The Greenhouse Effect

By on February 10, 2017

In City Life, Gastronomy

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The Greenhouse Effect is a spell of inspiration as much as seduction, a Nina Simone-esuqe voodoo that comes from the most ancient of arts… the culinary arts.

If ever there were a restaurant in Cape Town that made one feel as though you had not just dined, but had your whole world changed, this is it. It serves the sort of divine inspiration expected of the Greek muses. But its domain is that of gastronomy, not astronomy. Music, dance, history and poetry, certainly, because its reach is unlimited. It speaks not only to food lovers and food creators.

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What they have created here, in the Hohenort building of The Cellars-Hohenort in Cape Town, is a South African fairy tale. One set in a secret garden – nine acres large. One bringing to life the traditions of the nation, holding onto them and sharing them with diners so that they will be remembered, like all the best tales. And it is a tale of the earth, a new muse, the tenth muse, one of nature, of the land. You can detect this in the way it produces and presents its wine and meals.

As explained in the restaurant’s own words…, “We live in a complex, joyful, and beautiful country; a country where your ideas and preconceptions change the longer you look at them. Peter Tempelhoff, Ashley Moss and their team look long and hard at what we eat, and where it’s from. They look to the sea and the garden, to the fields and orchards; they open old cellars and pantries to find ingredients that have meaning. We invite you into our dining room to take part in a modern, South African dining experience. An experience that’s as complex, joyful and beautiful as the country we live in.”

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Dining

As for the Greenhouse Bar, along with a range of bespoke cocktails, wines and champagne, craft beer, cider and spirits, there is a natural wine list –  with organic, biodynamic and minimal intervention wines from the South African winelands. From winemakers that nurture biodiversity while embracing and observing nature, rather than fighting to control it.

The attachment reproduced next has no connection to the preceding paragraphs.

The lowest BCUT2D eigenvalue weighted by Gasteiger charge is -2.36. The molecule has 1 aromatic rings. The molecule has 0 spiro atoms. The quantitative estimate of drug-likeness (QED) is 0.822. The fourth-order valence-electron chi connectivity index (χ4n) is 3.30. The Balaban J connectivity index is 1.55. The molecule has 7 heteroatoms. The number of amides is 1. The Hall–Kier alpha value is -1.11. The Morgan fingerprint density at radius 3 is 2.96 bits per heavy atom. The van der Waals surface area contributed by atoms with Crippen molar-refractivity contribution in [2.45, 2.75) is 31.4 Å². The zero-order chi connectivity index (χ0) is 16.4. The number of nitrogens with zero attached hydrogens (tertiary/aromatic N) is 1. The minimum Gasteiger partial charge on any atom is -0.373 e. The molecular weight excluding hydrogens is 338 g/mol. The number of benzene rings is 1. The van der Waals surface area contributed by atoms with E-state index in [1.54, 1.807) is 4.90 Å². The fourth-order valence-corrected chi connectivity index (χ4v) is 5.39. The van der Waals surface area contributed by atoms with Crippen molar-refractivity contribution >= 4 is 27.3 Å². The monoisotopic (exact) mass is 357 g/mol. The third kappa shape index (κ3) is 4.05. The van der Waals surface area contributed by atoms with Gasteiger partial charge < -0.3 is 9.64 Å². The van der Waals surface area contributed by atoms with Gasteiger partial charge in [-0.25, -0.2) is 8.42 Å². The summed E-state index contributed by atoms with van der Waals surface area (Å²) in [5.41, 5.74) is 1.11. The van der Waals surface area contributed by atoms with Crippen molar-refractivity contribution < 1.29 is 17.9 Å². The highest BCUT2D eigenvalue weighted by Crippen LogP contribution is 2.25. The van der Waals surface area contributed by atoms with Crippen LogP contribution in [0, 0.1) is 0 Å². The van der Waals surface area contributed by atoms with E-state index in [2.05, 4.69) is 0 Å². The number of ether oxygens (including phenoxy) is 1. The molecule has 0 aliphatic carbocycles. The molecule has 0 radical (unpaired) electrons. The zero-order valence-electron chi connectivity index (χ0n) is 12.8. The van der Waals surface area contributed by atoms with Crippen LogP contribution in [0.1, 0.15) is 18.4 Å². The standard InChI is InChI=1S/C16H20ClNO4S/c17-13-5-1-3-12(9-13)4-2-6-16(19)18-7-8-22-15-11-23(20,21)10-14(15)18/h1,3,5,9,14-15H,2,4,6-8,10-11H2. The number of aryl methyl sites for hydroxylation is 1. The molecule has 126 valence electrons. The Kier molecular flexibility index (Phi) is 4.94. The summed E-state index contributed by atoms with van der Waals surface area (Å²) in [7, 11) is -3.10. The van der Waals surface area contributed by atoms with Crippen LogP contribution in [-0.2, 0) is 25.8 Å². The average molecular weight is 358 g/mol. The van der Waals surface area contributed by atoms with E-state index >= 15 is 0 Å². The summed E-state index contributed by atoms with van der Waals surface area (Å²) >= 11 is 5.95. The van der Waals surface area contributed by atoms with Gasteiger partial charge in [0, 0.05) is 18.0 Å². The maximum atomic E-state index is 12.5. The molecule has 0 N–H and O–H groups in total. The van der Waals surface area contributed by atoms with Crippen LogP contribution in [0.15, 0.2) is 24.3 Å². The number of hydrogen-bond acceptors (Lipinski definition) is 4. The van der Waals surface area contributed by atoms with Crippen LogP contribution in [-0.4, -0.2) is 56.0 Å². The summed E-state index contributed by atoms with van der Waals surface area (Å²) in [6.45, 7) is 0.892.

“The natural wine movement has taken off in Europe where natural wine bars are trending at the moment,” says group sommelier Michelle Michaels. “No one else is offering a natural wine list at the moment. So at Greenhouse we decided to launch one. A few years ago consumers were too scared to explore these type of wines. The wine industry has grown over the years, and consumers are exposed to more interesting wines and are hungry to explore new, exciting things happening in the winelands.”

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As for the meals, Ashley Moss, Head Chef at Greenhouse, has started something of a revolution with a Weekly Waste Challenge that turns the kitchen’s weekly leftovers – from the preparation of dishes already on the menu – into beautiful dishes. Each chef in the team gets a turn and as Ashley recently told Eat Out, “It’s a great opportunity for them to take time and be creative. They can try out ideas or techniques they have read about or seen.”

“I wanted a means to keep the chefs creative and inspired,” explains Ashley. “After looking at what we are throwing away, I challenged myself to create a dish using the offcuts and trimmings. That got the ball rolling.”

“It’s really opened their eyes,” says Ashley. “When we are prepping in the kitchen we look at every little offcut or trimming and think, ‘Hey, how can I use that?’”

“Often it’s easier to just throw something away than to take the time and effort to incorporate it into the menu. The most difficult part is getting people to have that minimal-waste mindset in everything they do. From prepping fish to washing your hands there is always room for improvement.”

The challenge was recently featured by Eat Out, with images of the dishes themselves… as seen on Ashley’s Instagram feed, alongside the meals actually on the menu – both equally picturesque.

For example, senior chef de partie, Moses Moloi’s dish of chicken stuffed with golden sultanas and pistachios, rolled in bacon, cooked sous-vide and served with a slightly different take on a risotto (using three different kinds of rice left over from other dishes and applications around the kitchen), plus some carrots and onion centres that were brought back to life with smart cooking and careful seasoning.

Junior sous chef, Wesley van Wyk’s pork belly dish using a few flowers, herbs and veg from the hotel garden; Julia du Toit took inspiration from a 2014 Greenhouse dish, a mushroom agnolotti with roast aubergine and tomato velouté; and head pastry chef, Amy-Margaret Young,’s savoury dish of sweetcorn panna cotta, miso bacon and tomato.


As for the meals on the menu, the African Hunter & Gatherer carte du jour gives you a glimpse of how a taste of the traditions of South Africa has been created. Take a look at the menu here…

The Cellars-Hohenort Hotel, 93 Brommersvlei Road, Constantia
www.greenhouserestaurant.co.za
Open for dinner: Tuesday to Saturday 6pm to 9.00pm

Read more about the challenge in Eat Out’s article, Chefs at Top 10 restaurant make magic out of leftovers.